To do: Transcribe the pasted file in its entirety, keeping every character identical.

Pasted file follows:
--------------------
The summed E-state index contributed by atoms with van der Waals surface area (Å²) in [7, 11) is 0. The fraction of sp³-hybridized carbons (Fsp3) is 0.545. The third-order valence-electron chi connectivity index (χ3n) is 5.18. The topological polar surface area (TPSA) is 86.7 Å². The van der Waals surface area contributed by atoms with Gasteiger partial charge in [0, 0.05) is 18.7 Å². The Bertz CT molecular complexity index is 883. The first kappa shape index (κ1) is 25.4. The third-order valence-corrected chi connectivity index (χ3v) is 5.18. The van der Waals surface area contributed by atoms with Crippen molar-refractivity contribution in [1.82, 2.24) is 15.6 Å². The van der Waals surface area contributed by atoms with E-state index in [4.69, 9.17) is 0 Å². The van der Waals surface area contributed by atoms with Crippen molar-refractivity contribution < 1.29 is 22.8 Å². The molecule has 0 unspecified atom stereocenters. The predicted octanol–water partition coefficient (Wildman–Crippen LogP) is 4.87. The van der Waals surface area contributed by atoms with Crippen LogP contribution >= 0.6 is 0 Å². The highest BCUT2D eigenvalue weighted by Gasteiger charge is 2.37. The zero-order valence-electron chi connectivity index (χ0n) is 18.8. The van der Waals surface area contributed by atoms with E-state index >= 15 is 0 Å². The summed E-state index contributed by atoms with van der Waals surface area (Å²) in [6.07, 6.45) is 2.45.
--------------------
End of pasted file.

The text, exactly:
The summed E-state index contributed by atoms with van der Waals surface area (Å²) in [7, 11) is 0. The fraction of sp³-hybridized carbons (Fsp3) is 0.545. The third-order valence-electron chi connectivity index (χ3n) is 5.18. The topological polar surface area (TPSA) is 86.7 Å². The van der Waals surface area contributed by atoms with Gasteiger partial charge in [0, 0.05) is 18.7 Å². The Bertz CT molecular complexity index is 883. The first kappa shape index (κ1) is 25.4. The third-order valence-corrected chi connectivity index (χ3v) is 5.18. The van der Waals surface area contributed by atoms with Crippen molar-refractivity contribution in [1.82, 2.24) is 15.6 Å². The van der Waals surface area contributed by atoms with E-state index in [4.69, 9.17) is 0 Å². The van der Waals surface area contributed by atoms with Crippen molar-refractivity contribution < 1.29 is 22.8 Å². The molecule has 0 unspecified atom stereocenters. The predicted octanol–water partition coefficient (Wildman–Crippen LogP) is 4.87. The van der Waals surface area contributed by atoms with Crippen LogP contribution >= 0.6 is 0 Å². The highest BCUT2D eigenvalue weighted by Gasteiger charge is 2.37. The zero-order valence-electron chi connectivity index (χ0n) is 18.8. The van der Waals surface area contributed by atoms with E-state index >= 15 is 0 Å². The summed E-state index contributed by atoms with van der Waals surface area (Å²) in [6.07, 6.45) is 2.45.